There is another exception to the hearsay exclusion to which the declaration of Brown bears a closer resemblance. Evidence Code section 1224 restates a rule that ‘When the liability * * * of a party to a civil action is based in whole or in part upon the liability * * * of the declarant * * *, evidence of a statement made by the declarant is as admissible against the party as it would be if offered against the declarant in an action involving that liability * * *.’ That rule, quoted in material part, is said in the California Law Revision Commission comment to said Evidence Code section to restate Code of Civil Procedure section 1851 (in effect when this case was tried).4 That section was applied in Ingram v. Bob Jaffe Co., 139 Cal.App.2d 193, 198, 293 P.2d 132, (hearing by Supreme Court denied) where, as stated in the California Law Commission comment, ‘a statement of a person permitted to operate a vehicle was admitted against the owner of the vehicle in an action seeking to hold the owner liable on the derivative liability of vehicle owners established by Vehicle Code Section 17150.’ (But note comment of Justice Stone in Markley v. Beagle, 246 A.C.A. 494, 499, 54 Cal.Rptr. 916.)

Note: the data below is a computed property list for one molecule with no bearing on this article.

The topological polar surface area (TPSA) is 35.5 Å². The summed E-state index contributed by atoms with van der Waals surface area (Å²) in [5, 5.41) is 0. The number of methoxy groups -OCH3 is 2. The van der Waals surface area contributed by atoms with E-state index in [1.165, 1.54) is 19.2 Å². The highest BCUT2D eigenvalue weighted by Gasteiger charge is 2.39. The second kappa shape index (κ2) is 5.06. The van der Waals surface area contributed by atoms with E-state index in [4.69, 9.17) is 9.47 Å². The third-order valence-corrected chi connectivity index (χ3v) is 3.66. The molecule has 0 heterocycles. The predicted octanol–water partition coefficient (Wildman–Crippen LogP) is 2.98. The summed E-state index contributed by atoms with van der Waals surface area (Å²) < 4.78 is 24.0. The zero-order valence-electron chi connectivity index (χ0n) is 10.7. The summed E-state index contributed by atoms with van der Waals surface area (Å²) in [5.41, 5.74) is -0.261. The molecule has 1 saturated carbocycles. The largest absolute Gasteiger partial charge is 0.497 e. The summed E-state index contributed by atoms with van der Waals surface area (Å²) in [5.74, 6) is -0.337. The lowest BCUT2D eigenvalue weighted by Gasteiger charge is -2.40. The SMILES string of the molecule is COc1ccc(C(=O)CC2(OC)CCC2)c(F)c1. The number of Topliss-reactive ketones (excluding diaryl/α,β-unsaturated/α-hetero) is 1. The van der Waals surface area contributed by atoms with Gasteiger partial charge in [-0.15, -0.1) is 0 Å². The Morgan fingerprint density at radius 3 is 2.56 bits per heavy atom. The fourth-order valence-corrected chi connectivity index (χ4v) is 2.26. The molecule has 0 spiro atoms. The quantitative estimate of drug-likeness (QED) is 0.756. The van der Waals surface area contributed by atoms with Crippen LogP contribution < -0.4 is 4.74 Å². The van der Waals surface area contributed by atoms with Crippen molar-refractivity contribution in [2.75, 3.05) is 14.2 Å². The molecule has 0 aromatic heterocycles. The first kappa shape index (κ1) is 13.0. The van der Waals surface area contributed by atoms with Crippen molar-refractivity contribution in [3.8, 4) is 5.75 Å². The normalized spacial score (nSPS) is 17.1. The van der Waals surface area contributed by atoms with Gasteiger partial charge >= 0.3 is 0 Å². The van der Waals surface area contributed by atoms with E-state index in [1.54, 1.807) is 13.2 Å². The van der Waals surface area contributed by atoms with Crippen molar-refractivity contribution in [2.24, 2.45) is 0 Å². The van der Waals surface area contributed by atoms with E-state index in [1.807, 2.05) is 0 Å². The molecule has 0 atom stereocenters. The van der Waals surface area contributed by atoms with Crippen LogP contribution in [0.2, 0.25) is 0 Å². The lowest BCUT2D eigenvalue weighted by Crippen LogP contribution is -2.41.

Whether or not admission of the declaration of Brown was proper is not decisive here. If error, it was harmless. We see no reasonable probability the jury would have reached an opposite conclusion had the error not occurred. (Cal.Const. art. VI, sec. 13; Vasquez v. Alameda, 49 Cal.2d 674, 677, 321 P.2d 1; Wilkinson v. Southern Pacific Co., 224 Cal.App.2d 478, 484, 36 Cal.Rptr. 689; Martin v. Pacific Gas & Elec. Co., 204 Cal.App.2d 316, 332—333, 22 Cal.Rptr. 291.)
It may be stated at the outset that Brown's extrajudicial statement that he was driving for ‘Louie Queirolo’ had minimal probative value. Any reasonable jury would realize that a truck driver would know little and care less whether his boss ran his business as an individual or as a family-owned corporation. But finally and conclusively, the evasive procedural practices of defendant designed, as we have shown, to hide the corporate entity to delude plaintiff must inevitably have left the jury as scornful of the deception as they leave this court in declaring an estoppel to exist.